Back Office: A “Returning Problem”
Customers returning electronics products will cost U.S. CE retailers and manufacturers nearly $17 billion this year, an increase of 21 percent since 2007, according to a new Accenture research report. These costs include receiving, assessing, repairing, reboxing, restocking and reselling returned products.
The research is based in part on a survey of executives from communications carriers, and CE retailers and manufacturers, which revealed that product return rates over the past three to five years have increased for more than half of the retailers (57 percent) and nearly half (43 percent) of the manufacturers surveyed. Only 13 percent of the retailers and 12 percent of the manufacturers surveyed indicated that return rates are trending downward.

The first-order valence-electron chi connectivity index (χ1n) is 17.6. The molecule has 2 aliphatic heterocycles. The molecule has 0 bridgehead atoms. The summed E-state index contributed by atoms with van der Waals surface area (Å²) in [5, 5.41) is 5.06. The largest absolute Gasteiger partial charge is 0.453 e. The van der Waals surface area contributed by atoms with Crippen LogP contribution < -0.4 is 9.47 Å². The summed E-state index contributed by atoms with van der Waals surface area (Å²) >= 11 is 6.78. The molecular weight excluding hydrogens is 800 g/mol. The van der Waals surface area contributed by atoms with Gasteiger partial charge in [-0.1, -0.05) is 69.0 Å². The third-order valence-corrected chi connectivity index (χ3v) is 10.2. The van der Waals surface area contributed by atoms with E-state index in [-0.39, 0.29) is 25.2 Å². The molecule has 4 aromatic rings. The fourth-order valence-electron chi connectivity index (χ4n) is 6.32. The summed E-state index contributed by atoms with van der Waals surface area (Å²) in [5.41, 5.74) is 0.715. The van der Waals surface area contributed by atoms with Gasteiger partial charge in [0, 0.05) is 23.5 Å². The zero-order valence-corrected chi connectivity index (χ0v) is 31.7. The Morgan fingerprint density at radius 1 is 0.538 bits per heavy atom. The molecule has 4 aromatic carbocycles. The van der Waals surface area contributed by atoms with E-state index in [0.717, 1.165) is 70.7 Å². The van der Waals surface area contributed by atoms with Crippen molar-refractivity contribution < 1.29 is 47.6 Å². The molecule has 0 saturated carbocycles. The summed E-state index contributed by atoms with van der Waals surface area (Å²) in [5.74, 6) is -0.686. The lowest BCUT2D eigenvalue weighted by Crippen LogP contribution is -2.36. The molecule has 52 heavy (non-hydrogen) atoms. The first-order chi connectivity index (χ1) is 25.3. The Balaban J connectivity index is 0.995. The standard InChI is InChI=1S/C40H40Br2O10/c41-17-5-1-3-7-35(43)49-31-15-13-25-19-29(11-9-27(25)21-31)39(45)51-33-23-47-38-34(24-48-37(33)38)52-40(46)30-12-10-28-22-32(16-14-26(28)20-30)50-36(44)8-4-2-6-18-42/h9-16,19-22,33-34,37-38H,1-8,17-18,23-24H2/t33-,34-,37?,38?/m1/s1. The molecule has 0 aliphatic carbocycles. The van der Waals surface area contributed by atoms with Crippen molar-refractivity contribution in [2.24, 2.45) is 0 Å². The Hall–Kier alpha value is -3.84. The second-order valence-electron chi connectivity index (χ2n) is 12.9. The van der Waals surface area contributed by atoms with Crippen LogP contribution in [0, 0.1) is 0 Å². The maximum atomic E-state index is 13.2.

But the Accenture research also revealed a significant opportunity for the industry to cut costs and reduce the level of product returns, given that only 5 percent of returns are related to actual product defects. While 27 percent reflect "buyer's remorse," 68 percent of returned products ultimately are characterized as "no trouble found." This means that, despite the customer perceiving a fault, no problem was detected when the item was tested against specifications set by retailers or manufacturers, according the report, titled "A Returning Problem: Reducing the Quantity and Cost of Product Returns in Consumer Electronics," which captures key findings and insights based on the survey (www.accenture.com/product-returns-electronics).